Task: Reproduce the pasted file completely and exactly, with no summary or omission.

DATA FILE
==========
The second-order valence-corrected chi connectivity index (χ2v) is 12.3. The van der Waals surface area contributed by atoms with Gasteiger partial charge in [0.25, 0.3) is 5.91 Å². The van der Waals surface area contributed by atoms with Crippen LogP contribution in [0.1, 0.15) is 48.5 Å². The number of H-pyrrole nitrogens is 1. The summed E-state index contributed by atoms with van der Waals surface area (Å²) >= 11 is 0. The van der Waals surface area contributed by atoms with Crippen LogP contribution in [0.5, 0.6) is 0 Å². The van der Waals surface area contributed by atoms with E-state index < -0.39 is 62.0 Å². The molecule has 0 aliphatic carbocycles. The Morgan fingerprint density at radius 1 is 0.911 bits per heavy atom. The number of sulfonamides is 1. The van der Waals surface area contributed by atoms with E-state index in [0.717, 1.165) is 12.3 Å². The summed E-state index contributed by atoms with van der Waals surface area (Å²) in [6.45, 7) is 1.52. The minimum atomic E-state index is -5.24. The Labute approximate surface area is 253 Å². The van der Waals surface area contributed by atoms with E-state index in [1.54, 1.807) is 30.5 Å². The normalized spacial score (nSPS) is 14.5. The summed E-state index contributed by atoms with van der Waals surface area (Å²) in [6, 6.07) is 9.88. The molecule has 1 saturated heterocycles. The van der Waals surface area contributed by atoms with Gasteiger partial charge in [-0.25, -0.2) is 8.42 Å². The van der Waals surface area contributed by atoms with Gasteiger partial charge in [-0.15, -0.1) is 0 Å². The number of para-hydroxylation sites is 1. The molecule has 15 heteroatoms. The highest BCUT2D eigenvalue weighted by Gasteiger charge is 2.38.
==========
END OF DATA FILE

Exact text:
The second-order valence-corrected chi connectivity index (χ2v) is 12.3. The van der Waals surface area contributed by atoms with Gasteiger partial charge in [0.25, 0.3) is 5.91 Å². The van der Waals surface area contributed by atoms with Crippen LogP contribution in [0.1, 0.15) is 48.5 Å². The number of H-pyrrole nitrogens is 1. The summed E-state index contributed by atoms with van der Waals surface area (Å²) >= 11 is 0. The van der Waals surface area contributed by atoms with Crippen LogP contribution in [0.5, 0.6) is 0 Å². The van der Waals surface area contributed by atoms with E-state index < -0.39 is 62.0 Å². The molecule has 0 aliphatic carbocycles. The Morgan fingerprint density at radius 1 is 0.911 bits per heavy atom. The number of sulfonamides is 1. The van der Waals surface area contributed by atoms with E-state index in [0.717, 1.165) is 12.3 Å². The summed E-state index contributed by atoms with van der Waals surface area (Å²) in [6.45, 7) is 1.52. The minimum atomic E-state index is -5.24. The Labute approximate surface area is 253 Å². The van der Waals surface area contributed by atoms with E-state index in [1.54, 1.807) is 30.5 Å². The normalized spacial score (nSPS) is 14.5. The summed E-state index contributed by atoms with van der Waals surface area (Å²) in [6, 6.07) is 9.88. The molecule has 1 saturated heterocycles. The van der Waals surface area contributed by atoms with Gasteiger partial charge in [-0.25, -0.2) is 8.42 Å². The van der Waals surface area contributed by atoms with Gasteiger partial charge in [-0.15, -0.1) is 0 Å². The number of para-hydroxylation sites is 1. The molecule has 15 heteroatoms. The highest BCUT2D eigenvalue weighted by Gasteiger charge is 2.38.